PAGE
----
Then your chosen meat will appear at your door as if by magic, leaving you more time to do what’s important: Cook and eat!
Here are three online outlets that sell some of the best picanha available:
Being relatively unknown, it can be found for a good price, but is somewhat unpredictable. Some outlets will sell it at value prices as they don’t know what demand there is for it, or they realize its potential and charge accordingly.
At the time of writing it is priced at between $20 and $30 per lb across online outlets.
Portion Size: How Much Per Person?
For ease of reference, a picanha as a whole piece of beef averages around 2 to 2 ½ lb.
So how much you cook is relevant to what you serve it with, and the appetite of your chosen audience, but one steak with a few sides will be plenty here.
We always recommend a good 1/2 pound or so of beef to satisfy a healthy appetite.
How to Prepare it for Grilling or Smoking
From online meat outlets, the picanha usually comes as a large lump of meat with the fat cap attached.
If cooking or smoking it whole, you will need to score the fat cap in a criss-cross formation as you would a ham joint. This will stop the fat shrinking and distorting the meat.
If cooking as individual steaks, you can either slice them yourself to grill as you would any other steak, or you can place them onto a skewer ready for grilling.
If any of the tough membrane and silverskin is still attached to the underside, be sure to remove it with a sharp knife.
Bring to room temperature and simply rub with kosher salt (not table salt!) This will be enough seasoning, at least for the first time you cook it so that you can enjoy it in all its unadulterated glory.
How to Cook Picanha on a Grill or Smoker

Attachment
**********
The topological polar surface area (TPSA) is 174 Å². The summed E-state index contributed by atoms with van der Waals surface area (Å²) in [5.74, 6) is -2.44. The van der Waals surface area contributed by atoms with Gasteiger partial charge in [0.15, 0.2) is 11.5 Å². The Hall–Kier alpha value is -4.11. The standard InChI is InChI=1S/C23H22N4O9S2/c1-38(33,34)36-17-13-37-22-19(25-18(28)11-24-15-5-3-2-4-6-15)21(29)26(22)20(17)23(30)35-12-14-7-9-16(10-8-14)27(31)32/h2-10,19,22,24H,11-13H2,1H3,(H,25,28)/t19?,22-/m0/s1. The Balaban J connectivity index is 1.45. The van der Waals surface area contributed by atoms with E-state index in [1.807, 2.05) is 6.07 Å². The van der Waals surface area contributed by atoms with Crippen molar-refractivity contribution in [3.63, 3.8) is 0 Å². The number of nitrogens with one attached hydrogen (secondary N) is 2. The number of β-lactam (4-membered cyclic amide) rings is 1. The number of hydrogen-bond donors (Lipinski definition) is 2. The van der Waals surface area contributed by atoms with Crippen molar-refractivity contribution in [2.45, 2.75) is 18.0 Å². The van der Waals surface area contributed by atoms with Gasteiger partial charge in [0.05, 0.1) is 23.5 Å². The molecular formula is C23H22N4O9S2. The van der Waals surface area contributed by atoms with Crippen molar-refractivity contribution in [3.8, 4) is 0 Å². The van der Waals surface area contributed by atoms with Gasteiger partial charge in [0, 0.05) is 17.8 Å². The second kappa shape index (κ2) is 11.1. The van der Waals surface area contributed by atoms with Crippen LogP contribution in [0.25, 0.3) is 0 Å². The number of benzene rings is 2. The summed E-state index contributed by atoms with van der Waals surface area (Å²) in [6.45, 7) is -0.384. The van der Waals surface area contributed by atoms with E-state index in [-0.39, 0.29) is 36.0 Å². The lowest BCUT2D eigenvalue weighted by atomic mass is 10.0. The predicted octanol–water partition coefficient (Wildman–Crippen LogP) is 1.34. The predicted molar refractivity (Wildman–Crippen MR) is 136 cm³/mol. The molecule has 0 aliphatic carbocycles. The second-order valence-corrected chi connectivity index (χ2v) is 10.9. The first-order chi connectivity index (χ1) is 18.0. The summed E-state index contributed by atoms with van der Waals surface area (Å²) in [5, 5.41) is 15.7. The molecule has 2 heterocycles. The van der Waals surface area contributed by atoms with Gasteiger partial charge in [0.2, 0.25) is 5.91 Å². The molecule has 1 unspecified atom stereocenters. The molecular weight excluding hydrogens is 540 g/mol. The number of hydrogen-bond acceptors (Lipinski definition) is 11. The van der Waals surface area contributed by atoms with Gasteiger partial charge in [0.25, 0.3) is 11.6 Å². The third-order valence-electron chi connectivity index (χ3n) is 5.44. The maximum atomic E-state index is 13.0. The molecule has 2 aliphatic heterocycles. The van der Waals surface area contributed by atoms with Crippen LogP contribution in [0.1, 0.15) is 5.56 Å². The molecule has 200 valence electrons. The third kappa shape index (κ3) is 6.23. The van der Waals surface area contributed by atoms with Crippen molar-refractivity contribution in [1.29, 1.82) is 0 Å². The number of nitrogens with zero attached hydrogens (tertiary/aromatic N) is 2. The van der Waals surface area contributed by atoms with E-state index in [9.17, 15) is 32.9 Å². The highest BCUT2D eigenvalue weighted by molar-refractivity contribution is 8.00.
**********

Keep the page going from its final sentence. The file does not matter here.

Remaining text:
The classic picanha is best cooked over indirect heat on a hot grill, placing your meat skewers around the heat.
Placed over open coals will ignite the rendered fat and cause flare-ups that will burn the meat, so it’s best to cook just off from direct.
Here’s our simple guide to cooking your picanha on a grill.
- First, divide your picanha into inch thick steaks cutting with the grain. Pat dry, then place onto skewers.
- Season well, not skimping on the salt, at least an hour before cooking. This will draw out liquid that will mix with the salt, before being reabsorbed. Make sure to get PLENTY on the fat cap.
- Set your grill to high heat and place the skewers on, away from the direct heat and close the lid.
- Cook for at least 25 minutes, turning every 5 to 7 minutes until the internal temperature reaches 120f.
- Now place each skewer over the coals directly to sear the fat cap of each steak and create some char on the meat. Monitor the temperature so as not to overcook it. 130 to 135f finishing temp is perfect.
- Remove from the grill and allow to rest for at least 10 minutes, so the meat relaxes and absorbs any juices. Enjoy!
Three Best Picanha Recipes from Around the Web
So, you know what it is and where to get it, and you can only imagine how good it tastes. It’s time to decide what recipes you should try!
Here are three recipes that show you a traditional, alternative, and downright tasty ways to eat it. So take a look and get cooking!
Brazilian Kitchen’s Classic Churrasco Picanha
This simple recipe starts with salt and pepper seasoning, then grills the steaks to perfection before pairing it with a classic Brazilian side – egg farofa, which is onions, eggs, and flour.
Full recipe and instructions can be found here: Classic churrasco picanha recipe.
Learn to Smoke’s Brazilian Garlic Rotisserie Picanha
This detailed guide will show you how to prepare perfect rotisserie picanha on your grill with a little garlic kick.
The key is good preparation of the steaks and resisting the urge to dig in straight off the grill, just let it rest.
Click here to see the recipe: Garlic rotisserie picanha recipe.
Jess Pryles Blackened Smokey Picanha
This is one for the taste buds with its thick crust that packs a punch. The key is a good dry rub that gives the meat a real crunch after being smoked low and slow for a good few hours.
Head here to see how fantastically simple it is: Blackened smoky picanha recipe.
The picanha is a new and exciting arrival on the BBQ scene for many of us. It is a lot of meat for not a lot of money and has a depth of flavor that will challenge a good ribeye.
Not only does it deliver a huge hit of buttery beefiness, but it also offers versatility with a great choice of options for what you can do with the cut.
Its big flavor will impress on its own or stand up against strong marinades, rubs and sauces too.
So, that makes it decision time … are you cooking it whole or trying the classic picanha steaks on skewers?
Either way, share your wins with us in the comments below and let us know how you get on!